I have also made a discovery less interesting than Steven’s. When I was a scientist my job was to work out how a bacteria called Streptococcus pneumoniae made a layer of mucous that protected it from the body when it was making you sick. My big discovery was that a protein called CpsC clumps together with other CpsC’s to form what is called an oligomer (which just means a clump of many proteins). This is important because if you want to stop the bacteria making this protective mucous layer you have to break CpsC and knowing it forms a clump allows for us to try and design better drugs.
Nice question, plutox.
Working in research, I think we are always making discoveries, whether they are really big or quite small. For example, I do a lot of chemical synthesis, which means that I take chemicals and carry out reactions on them to make new chemicals. I have made come chemicals that no one else has before, so I think that they might sort of count as ‘discoveries’ because I have found out that particular reactions or sets of reactions could be used to make these new chemicals.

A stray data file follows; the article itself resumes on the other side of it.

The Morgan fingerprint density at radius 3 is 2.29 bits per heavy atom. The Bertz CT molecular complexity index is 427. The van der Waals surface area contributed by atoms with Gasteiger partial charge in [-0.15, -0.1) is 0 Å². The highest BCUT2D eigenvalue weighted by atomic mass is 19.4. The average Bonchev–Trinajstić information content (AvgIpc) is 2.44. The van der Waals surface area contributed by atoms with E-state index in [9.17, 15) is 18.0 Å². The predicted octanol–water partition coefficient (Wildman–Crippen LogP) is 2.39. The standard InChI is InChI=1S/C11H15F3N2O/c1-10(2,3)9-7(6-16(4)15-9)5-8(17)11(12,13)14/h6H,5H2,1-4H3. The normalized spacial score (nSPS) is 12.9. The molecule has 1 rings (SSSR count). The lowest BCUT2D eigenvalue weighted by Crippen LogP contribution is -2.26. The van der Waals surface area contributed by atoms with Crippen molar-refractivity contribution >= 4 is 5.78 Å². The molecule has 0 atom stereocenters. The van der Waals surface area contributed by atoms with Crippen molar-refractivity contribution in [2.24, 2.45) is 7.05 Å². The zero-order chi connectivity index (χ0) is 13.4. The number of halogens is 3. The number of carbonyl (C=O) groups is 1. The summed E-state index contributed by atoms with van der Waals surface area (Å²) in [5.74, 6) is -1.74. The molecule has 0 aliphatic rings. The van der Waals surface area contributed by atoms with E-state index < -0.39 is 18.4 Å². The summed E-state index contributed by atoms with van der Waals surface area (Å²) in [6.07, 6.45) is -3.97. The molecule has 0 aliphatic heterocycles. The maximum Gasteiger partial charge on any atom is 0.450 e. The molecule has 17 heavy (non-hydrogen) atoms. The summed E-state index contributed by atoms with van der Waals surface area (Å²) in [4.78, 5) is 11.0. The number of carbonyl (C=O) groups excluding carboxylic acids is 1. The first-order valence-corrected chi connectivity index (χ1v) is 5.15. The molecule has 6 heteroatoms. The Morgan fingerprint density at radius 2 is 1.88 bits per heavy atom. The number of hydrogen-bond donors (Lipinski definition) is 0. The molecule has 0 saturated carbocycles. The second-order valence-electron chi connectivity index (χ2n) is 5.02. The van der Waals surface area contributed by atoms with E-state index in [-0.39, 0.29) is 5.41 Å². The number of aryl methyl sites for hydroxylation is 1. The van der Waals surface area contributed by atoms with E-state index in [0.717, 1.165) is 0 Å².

I have also helped to work out the chemical steps in the biological pathway that occurs inside a certain species of fruit fly to produce its major pheromone, so that is my little discovery! 🙂